Class started bright and early this morning with a hearty helping of Business Management. We watched a motivational video called “Do Right” by former football coach turned ESPN commentator Lou Holtz. It was a little out-of-date but interesting nonetheless. The big takeways were do right, do your best, and treat others the way you would like to be treated (The Golden Rule). He also mentions the three universal questions he has asked while at every program where he’s coached:
- Can I trust you?
- Are you committed?
- Do you care about me?
Before class was over, we broke into debate groups. Later this semester, we’re going to be debating different topics. My group of seven chose the legalizing marijuana argument and will be discussing the pros and cons of the idea.
From there, it was on to History of Golf. The general consensus seems to be that other than the Scottish, the Dutch give us the best argument for the origin of golf. Located directly across the North Sea from Scotland, the Netherlands was playing a stick and ball game that very closely resembles the game of the golf. Not coincidentally, the name of their game was colf! It makes sense that golf would be derived from a similar game of similar name. Kolf is the Dutch word for club. Golf is an ancient Scottish word meaning “to strike.”
As early as 1296, the Dutch also had what they called a colf course. Its four holes stretched a whopping 4,500 yards, which would have presented quite the challenge based on the equipment of the day! Here’s something I didn’t know – the holes weren’t actually holes, they were doors. The course featured doors to a kitchen, a windmill, a castle, and a courthouse. The winning colfer usually collected a barrel of beer from the loser (now we know why the 19th hole is so popular).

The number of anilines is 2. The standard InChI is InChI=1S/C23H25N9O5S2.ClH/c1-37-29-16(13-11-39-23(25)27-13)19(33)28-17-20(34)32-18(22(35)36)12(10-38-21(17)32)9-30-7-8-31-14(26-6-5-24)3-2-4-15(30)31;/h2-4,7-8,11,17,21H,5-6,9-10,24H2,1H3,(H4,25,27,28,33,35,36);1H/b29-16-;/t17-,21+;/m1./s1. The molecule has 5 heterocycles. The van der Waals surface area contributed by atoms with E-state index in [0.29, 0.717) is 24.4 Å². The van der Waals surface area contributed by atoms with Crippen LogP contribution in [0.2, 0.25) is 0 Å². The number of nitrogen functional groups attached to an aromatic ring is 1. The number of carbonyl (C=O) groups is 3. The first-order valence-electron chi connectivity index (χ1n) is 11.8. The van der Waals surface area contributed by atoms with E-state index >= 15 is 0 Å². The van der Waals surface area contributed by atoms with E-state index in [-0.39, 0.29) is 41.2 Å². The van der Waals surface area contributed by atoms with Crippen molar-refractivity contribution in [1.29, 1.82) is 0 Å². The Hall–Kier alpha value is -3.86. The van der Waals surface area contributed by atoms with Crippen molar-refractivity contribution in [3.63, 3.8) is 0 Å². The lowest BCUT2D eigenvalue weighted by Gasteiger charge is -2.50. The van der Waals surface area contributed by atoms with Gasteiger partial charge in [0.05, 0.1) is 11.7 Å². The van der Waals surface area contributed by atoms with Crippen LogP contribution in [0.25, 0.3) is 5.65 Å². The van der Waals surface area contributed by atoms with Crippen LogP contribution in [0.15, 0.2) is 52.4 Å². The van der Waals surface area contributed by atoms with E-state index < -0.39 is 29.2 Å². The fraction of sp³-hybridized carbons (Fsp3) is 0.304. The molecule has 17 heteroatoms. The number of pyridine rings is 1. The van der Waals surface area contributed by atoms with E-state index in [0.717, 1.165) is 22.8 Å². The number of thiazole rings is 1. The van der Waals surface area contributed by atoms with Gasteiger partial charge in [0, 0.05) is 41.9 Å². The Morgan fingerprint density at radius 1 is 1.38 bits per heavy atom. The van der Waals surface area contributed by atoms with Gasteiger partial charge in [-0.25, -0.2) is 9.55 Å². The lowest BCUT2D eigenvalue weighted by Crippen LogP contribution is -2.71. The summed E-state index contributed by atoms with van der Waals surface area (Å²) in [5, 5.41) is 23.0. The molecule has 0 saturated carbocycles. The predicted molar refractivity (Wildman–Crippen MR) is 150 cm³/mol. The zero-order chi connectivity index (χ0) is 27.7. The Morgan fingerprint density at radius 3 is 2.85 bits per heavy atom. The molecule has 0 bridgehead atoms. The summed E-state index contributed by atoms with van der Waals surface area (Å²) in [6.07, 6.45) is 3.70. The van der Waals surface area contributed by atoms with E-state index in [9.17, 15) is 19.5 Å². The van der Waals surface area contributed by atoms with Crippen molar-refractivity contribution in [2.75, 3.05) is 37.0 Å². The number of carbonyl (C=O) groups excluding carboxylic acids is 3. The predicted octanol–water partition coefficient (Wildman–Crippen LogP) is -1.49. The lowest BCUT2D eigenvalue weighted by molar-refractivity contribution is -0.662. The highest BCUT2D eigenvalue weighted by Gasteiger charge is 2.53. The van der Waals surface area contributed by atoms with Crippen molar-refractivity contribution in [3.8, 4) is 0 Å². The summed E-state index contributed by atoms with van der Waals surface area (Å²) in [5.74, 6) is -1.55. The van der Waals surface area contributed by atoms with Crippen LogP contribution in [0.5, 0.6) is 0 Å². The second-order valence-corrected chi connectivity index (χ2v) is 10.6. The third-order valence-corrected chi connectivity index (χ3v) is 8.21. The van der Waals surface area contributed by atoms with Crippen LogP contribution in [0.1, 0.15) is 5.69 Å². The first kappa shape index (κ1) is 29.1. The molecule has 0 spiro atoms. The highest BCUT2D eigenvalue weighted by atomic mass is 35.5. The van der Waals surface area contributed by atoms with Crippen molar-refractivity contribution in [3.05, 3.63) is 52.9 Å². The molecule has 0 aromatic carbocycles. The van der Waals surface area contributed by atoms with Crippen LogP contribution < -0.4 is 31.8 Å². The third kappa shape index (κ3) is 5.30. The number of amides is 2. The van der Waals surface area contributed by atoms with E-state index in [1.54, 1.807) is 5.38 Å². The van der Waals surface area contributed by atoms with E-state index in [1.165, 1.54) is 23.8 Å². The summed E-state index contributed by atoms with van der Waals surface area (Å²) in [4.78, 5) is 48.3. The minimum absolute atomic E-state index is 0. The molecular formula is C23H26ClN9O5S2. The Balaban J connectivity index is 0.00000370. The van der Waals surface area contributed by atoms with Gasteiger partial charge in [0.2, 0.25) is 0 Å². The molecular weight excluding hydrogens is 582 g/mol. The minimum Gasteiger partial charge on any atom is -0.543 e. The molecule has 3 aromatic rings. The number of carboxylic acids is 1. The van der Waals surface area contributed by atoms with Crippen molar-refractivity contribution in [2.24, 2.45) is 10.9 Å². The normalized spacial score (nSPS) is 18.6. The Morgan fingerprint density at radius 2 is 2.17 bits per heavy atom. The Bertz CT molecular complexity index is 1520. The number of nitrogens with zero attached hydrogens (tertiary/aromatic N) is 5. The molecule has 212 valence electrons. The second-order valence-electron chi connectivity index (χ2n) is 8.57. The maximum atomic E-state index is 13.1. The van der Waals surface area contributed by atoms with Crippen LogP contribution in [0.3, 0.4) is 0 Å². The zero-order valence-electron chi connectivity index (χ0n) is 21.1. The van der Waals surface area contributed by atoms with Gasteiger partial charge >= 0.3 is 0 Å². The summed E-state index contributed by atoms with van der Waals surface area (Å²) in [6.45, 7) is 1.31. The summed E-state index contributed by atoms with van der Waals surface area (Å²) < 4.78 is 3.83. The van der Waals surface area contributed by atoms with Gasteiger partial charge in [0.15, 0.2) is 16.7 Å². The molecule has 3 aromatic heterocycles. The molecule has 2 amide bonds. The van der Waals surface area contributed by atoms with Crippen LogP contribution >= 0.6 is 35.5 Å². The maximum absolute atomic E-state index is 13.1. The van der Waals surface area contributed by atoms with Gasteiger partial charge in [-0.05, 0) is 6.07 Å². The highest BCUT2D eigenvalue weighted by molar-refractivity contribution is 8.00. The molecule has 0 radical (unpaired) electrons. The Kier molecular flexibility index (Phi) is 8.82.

Colfers didn’t just limit their playing to the “course,” and ultimately, that was for the better and the safety of the townspeople. Colfers chased balls through churchyards, across gravesites, and even through town centers. They wrecked so much havoc in the form of injuries and broken glass that they were eventually banished to the countryside in the summer months and to the frozen lakes and rivers in the winter months. Some Dutch master paintings even detail landscapes of colfers playing the game they did so for at least 400 years.
Then there’s this – the active trading between the Dutch and the ports along the east coast of Scotland. Some scholars suggest that Dutch sailors brought colf to the east coast of Scotland. So there you have it! If you want to know Scotland’s partner in crime when it comes to the origin of the game, look no further than the Dutch.
On the schedule tomorrow: Rules of Golf and Mechanics of the Short Game.